BU21 is the story of six young people in the aftermath of a terrorist attack on the Kings Road. It takes courage to explore the subject of terrorism in London on the stage today – and skill to entertain without being mawkish or offensive. So it was with slight trepidation that I headed to Battersea for new play by Stuart Slade.

Thankfully Theatre 503 is great small venue in a lovely pub and BU21 is as much a comedy of characters, a satirical look at the social fabric of young people in this affluent part of London as an exploration of post 9/11 fear. And perhaps it should be no surprise that laughter and despair make perfect partners. As Oscar Wilde said, ‘we should treat all the trivial things of life seriously and all the serious things of life with sincere and studied triviality.’

Slade’s writing is always playful from which position he leaps into serious territory without missing a beat. He’s not afraid to show the worst of his characters or point out the worst of his audience through direct address, ‘You’ve paid money to be entertained by a bunch of horrific human suffering,’ jibes Alex played with wicked precision by Alex Forsyth.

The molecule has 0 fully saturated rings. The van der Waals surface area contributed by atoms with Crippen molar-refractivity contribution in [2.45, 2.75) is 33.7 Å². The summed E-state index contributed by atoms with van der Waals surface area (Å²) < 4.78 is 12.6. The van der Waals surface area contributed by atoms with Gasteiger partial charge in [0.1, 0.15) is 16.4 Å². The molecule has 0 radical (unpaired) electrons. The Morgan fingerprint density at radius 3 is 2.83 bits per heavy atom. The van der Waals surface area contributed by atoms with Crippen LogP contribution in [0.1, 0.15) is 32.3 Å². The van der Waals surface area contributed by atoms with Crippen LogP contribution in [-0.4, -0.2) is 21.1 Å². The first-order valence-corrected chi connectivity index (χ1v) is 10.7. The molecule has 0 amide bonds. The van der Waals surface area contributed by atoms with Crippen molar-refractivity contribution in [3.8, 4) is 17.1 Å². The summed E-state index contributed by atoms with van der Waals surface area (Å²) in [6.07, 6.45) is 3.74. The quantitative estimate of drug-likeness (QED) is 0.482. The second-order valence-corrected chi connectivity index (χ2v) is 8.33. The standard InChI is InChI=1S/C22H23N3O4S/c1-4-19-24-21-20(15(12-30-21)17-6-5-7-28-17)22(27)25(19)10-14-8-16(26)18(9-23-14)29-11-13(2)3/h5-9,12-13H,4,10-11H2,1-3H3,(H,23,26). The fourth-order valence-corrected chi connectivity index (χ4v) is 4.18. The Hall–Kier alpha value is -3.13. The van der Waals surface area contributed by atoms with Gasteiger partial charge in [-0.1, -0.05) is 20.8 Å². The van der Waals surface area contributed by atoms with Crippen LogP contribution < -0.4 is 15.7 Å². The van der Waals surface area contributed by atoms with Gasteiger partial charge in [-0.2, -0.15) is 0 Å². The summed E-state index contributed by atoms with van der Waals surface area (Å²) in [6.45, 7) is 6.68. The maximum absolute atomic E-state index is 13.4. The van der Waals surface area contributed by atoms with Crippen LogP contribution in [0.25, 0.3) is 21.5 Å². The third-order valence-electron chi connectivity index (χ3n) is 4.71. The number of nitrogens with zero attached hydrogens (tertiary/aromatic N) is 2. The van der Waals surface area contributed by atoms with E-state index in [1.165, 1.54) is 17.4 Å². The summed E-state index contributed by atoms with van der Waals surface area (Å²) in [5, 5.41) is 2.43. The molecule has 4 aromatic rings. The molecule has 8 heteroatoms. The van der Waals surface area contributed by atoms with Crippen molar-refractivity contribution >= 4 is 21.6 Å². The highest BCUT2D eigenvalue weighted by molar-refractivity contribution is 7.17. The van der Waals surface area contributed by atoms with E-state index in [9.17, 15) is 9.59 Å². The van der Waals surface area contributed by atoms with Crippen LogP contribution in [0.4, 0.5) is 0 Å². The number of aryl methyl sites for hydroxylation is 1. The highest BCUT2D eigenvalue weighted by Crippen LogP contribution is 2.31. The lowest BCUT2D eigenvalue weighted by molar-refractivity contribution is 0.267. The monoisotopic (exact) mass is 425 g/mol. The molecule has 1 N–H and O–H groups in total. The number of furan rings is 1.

Interlocking monologues are a simple and popular structure for intimate spaces (and can be tiresome) but BU21 is structurally more complex than it seems as characters step in and out of interlocking monologues, into the present where all characters attend the ‘survivors group’ or back in time to the juiciest scenes of each characters life. So it is not only the strong voices of the six characters but the relationships between them that keep this subject matter palatable.

‘Human-kind cannot bear very much reality’ T.S.Eliot famously wrote and the six characters with all their defences and peculiarities struggle to keep the trauma of the attack at bay through exploration, love, delusion and biscuits. Some with more success than others.

There is virtually no set but six bodies in this space are enough to bring this tale of destruction home. It’s as if survival instinct itself drives this drama forward with acute characterisation, sharp dialogue and high stakes throughout. The energy and of the young cast is palpable, each one breathing life into this exciting new play and filling the small, black box with light.

Pub theatre at its best.

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